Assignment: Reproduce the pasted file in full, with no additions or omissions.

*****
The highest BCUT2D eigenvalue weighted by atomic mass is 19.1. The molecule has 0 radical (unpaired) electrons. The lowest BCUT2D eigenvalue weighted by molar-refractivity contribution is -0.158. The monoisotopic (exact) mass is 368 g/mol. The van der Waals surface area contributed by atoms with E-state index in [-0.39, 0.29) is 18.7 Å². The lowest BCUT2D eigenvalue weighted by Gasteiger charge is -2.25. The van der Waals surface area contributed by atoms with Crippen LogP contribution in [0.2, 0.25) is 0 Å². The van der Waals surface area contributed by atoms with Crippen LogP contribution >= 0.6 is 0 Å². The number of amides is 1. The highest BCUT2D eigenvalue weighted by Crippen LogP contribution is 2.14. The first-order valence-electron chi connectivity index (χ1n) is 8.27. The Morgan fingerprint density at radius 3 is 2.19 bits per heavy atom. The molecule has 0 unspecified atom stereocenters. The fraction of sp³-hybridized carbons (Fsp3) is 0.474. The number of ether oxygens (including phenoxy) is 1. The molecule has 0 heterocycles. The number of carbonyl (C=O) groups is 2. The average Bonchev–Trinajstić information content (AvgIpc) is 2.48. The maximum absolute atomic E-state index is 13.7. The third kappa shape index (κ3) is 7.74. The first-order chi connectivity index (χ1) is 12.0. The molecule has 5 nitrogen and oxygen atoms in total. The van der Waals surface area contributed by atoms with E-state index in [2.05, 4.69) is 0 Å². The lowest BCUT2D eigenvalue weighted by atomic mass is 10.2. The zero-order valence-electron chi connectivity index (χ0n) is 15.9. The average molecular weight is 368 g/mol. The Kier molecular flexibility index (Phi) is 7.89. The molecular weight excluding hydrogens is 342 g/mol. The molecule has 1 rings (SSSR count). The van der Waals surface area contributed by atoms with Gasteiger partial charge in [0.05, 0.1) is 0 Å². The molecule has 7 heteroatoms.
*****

The highest BCUT2D eigenvalue weighted by atomic mass is 19.1. The molecule has 0 radical (unpaired) electrons. The lowest BCUT2D eigenvalue weighted by molar-refractivity contribution is -0.158. The monoisotopic (exact) mass is 368 g/mol. The van der Waals surface area contributed by atoms with E-state index in [-0.39, 0.29) is 18.7 Å². The lowest BCUT2D eigenvalue weighted by Gasteiger charge is -2.25. The van der Waals surface area contributed by atoms with Crippen LogP contribution in [0.2, 0.25) is 0 Å². The van der Waals surface area contributed by atoms with Crippen LogP contribution >= 0.6 is 0 Å². The number of amides is 1. The highest BCUT2D eigenvalue weighted by Crippen LogP contribution is 2.14. The first-order valence-electron chi connectivity index (χ1n) is 8.27. The Morgan fingerprint density at radius 3 is 2.19 bits per heavy atom. The molecule has 0 unspecified atom stereocenters. The fraction of sp³-hybridized carbons (Fsp3) is 0.474. The number of ether oxygens (including phenoxy) is 1. The molecule has 0 heterocycles. The number of carbonyl (C=O) groups is 2. The average Bonchev–Trinajstić information content (AvgIpc) is 2.48. The maximum absolute atomic E-state index is 13.7. The third kappa shape index (κ3) is 7.74. The first-order chi connectivity index (χ1) is 12.0. The molecule has 5 nitrogen and oxygen atoms in total. The van der Waals surface area contributed by atoms with E-state index in [2.05, 4.69) is 0 Å². The lowest BCUT2D eigenvalue weighted by atomic mass is 10.2. The zero-order valence-electron chi connectivity index (χ0n) is 15.9. The average molecular weight is 368 g/mol. The Kier molecular flexibility index (Phi) is 7.89. The molecular weight excluding hydrogens is 342 g/mol. The molecule has 1 rings (SSSR count). The van der Waals surface area contributed by atoms with Gasteiger partial charge in [0.05, 0.1) is 0 Å². The molecule has 7 heteroatoms.